CSE 527: Introduction to Computer Vision

Fall 2017

Location and time: Tue, Thu 10:00 - 11:20, Room: Old CS 2120

Abstract

In this course students will gain knowledge of theory and practice in Computer Vision, and by the end will have demonstrable ability to implement a working solution for real-world problems in image and video analysis. Students will get hands-on experience in deriving the mathematical underpinnings as well as the programmatic implementation of classical vision problems such as image classification, object detection and tracking, pose estimation, Structure-from-Motion, localization and mapping and more. Students will additionally learn how to train a deep neural network, write a GPU-optimized algorithm, evaluate their implementations on standard vision datasets, and compare their results to the state-of-the-art work of computer vision laboratories worldwide. This is an intensive hands-on class with weekly theoretical and practical programming assignments, which will give students the confidence to tackle computer vision problems in the wild.

Timeline

Date / Week Topic Assignment Given
Tue 8/29

Practical C++ Programming Workshop (if registered, otherwise - no class)

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Thu 8/31 Intro / Admins, Lin.Alg. review, Vision Concepts, OpenCV  HW0: Hello Vision World
Tue 9/5 Labor day (no class) smileysmiley
Thu 9/7 Optics, Light, Color, Human Vision, Cameras  
Tue 9/12 2D low-level: Convolutions, Filters, Edges HW1: Filters
Thu 9/14 2D mid-level: Interest points, Features, Descriptors  
Tue 9/19 2D high-level: Shapes, Models, Matching  
Thu 9/21 Rosh Ha'shana (no class) smileysmileysmiley
Tue 9/26 Stitching: Image Registration, Homography, Blending HW2: Features & Stitching
Thu 9/28 Object detection: Introduction  
Tue 10/3 Object detection: Eigenfaces, Viola-Jones, BoVW  
Thu 10/5 Tracking 1: Mean-shift, Kalman Filters HW3: Detection & Tracking
Tue 10/10 Tracking 2, Segmentation 1: Clustering, Region Growing  
Thu 10/12 Segmentation 2: Superpixels, Graph methods, graph cuts, CRF/MRF  
Tue 10/17 Mid-term  
Thu 10/19 Multi-view 1: MVG intro, Epipolar Geometry, Disparity HW4: Segmentation
Tue 10/24 Multi-view 2: MV camera calibration, Stereo  
Thu 10/26 Multi-view 3: Structured Light, Structure-from-Motion  
Tue 10/31 Multi-view 4: Structure-from-Motion 2, MVS  
Thu 11/2 Multi-view 5: Visual odometry, SLAM  
Tue 11/7 Machine Learning: TensorFlow Python intro (Ali Selman Aydin)  
Thu 11/9 Machine Learning 1: Concepts, Vision applications HW5: Structured Light
Tue 11/14 Machine Learning 2: Linear Classifiers  
Thu 11/16 Deep Learning 1: DL intro, ANNs, CNNs  
Tue 11/21 Deep Learning 2: CNNs, R-CNNs, FCNs, RNNs HW6: DNN 1
Thu 11/23 Thanksgiving break (no class) smileysmileysmileysmiley
Tue 11/28 GPU 1: Parallelizing vision tasks HW7: DNN 2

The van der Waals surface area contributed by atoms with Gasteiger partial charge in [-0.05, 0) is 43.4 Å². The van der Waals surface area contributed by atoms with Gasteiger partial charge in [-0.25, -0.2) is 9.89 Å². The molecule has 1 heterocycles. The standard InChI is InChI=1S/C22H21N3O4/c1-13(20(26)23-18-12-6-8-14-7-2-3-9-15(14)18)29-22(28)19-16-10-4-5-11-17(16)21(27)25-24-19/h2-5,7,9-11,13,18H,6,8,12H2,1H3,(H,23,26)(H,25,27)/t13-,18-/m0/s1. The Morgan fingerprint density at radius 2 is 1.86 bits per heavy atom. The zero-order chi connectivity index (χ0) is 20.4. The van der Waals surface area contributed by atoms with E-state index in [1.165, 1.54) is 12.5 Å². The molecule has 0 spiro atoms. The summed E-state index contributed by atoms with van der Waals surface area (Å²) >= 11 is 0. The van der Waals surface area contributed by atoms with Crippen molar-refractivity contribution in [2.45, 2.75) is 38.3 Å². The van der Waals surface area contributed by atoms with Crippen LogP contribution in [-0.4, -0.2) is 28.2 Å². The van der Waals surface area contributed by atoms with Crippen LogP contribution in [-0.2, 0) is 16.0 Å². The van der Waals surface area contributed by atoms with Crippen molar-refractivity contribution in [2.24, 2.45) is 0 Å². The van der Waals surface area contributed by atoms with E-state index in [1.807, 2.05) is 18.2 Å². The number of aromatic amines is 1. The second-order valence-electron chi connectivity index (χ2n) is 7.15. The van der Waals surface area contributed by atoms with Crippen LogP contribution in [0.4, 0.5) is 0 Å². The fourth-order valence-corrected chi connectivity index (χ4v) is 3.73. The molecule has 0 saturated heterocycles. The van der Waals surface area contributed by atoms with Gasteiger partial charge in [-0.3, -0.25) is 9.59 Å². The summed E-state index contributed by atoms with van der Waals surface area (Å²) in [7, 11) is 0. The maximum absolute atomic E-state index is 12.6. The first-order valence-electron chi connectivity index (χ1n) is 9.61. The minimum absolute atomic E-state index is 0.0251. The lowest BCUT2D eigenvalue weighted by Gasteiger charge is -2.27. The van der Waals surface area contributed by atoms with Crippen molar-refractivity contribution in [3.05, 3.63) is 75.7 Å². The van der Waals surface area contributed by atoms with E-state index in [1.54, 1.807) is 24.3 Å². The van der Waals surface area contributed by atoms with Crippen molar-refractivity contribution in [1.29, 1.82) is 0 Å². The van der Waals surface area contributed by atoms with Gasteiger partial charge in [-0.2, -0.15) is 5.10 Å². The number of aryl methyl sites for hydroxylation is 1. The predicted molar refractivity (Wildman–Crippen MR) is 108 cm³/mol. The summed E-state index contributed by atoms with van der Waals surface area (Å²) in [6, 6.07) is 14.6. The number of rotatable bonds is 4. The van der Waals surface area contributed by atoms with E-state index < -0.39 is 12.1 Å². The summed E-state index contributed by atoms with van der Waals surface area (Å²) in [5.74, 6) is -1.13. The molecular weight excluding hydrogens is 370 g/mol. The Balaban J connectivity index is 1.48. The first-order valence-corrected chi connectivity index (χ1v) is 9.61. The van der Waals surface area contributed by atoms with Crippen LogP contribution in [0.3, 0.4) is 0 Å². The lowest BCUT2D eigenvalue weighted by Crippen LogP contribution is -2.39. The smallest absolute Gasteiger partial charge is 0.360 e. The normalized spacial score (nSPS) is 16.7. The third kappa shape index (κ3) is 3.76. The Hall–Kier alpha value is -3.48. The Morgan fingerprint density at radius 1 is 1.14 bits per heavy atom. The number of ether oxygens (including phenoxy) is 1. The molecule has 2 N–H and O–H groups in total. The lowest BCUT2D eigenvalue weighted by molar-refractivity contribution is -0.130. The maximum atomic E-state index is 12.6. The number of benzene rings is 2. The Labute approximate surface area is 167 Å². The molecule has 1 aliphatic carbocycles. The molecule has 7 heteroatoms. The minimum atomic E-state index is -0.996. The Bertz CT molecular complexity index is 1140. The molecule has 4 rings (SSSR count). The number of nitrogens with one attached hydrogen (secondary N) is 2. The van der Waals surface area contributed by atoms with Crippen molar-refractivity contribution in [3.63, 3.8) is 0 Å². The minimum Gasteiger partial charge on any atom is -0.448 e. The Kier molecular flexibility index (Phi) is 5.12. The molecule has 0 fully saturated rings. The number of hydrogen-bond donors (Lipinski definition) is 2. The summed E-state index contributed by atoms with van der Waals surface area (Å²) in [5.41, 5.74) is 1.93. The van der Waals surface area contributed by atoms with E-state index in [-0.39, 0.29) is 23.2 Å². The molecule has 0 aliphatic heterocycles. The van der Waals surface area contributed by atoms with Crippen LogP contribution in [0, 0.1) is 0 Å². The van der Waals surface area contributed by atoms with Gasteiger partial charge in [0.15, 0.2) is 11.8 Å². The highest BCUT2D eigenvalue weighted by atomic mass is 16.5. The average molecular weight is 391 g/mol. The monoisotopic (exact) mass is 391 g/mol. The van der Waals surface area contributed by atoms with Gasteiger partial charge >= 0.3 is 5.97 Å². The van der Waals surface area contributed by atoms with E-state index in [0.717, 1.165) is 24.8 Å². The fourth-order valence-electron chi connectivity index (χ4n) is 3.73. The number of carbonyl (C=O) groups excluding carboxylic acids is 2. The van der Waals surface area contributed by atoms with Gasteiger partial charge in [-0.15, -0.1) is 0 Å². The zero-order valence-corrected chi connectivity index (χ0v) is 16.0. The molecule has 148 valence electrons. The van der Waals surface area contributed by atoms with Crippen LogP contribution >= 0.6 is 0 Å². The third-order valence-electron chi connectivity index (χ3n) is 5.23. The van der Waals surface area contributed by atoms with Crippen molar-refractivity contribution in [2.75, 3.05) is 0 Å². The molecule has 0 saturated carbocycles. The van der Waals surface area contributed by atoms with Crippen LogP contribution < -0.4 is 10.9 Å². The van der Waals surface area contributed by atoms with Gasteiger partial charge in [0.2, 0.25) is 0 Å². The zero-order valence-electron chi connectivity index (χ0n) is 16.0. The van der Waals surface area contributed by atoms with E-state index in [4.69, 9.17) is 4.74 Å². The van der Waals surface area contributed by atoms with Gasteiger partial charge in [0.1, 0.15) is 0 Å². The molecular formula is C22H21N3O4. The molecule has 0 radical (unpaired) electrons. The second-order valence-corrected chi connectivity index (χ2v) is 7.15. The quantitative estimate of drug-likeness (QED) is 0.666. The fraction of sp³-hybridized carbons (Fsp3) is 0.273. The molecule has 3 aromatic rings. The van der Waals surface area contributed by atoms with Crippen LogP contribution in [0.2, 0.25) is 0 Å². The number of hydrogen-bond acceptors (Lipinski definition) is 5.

Thu 11/30 GPU 2: Practicalities, CUDA, OpenCL  
Tue 12/5 Document Image Analysis HW8: GPU
Thu 12/7 Class review, final preparation   
Fri 12/15 Final  

Piazza, Emailing, Appointments, TAs

We will be using Piazza for class discussion. Rather than emailing questions to the teaching staff, I encourage you to post your questions on Piazza so everyone may benefit from the answers.

Our class page is https://piazza.com/class/j6vr5jgnh9d366

Our TAs for this semester:

Schedule an office hours meeting with me: https://calendar.google.com/calendar/selfsched?sstoken=UVAzYmtkdzB4OHV1fGRlZmF1bHR8MjM2MDlmM2QwMDIyMGRjN2JiOTViMDVkNDIzMWU5OGU

Recommended Textbooks and Online Material

  • Computer Vision: Models, Learning, and Inference 
    by Dr Simon J. D. Prince 
    Link: Amazon, Download: http://www.computervisionmodels.com/
    My notes: A good reference, but a bit outdated. Contains a good primer on relevant maths.

  • Computer Vision 
    by Richard Szeliski 
    Link: Amazon, Download: http://szeliski.org/Book/
    My notes: Many algorithms, math underpinning and citations, but little intuition. Pre- deep learning.

  • Feature Extraction and Image Processing for Computer Vision, Third Edition 
    by Mark Nixon 
    Link: Amazon
    My notes: Has all the elementary components of vision, but not much more.
  • Hands-On Machine Learning with Scikit-Learn and TensorFlow 
    by Aurélien Géron 
    Link: Amazon

Prerequisites

  • Solid programming experience required: In this course you will program complete computer vision systems, from reading dataset files and processing pixels through coding a Gradient Descent algorithm. You should be able to pick up a new language and API (with some help). We will be working in C++ (OpenCV, Boost) or Python (OpenCV, NumPy, SciKit). If you are uncomfortable in both Python and C++ - please contact me.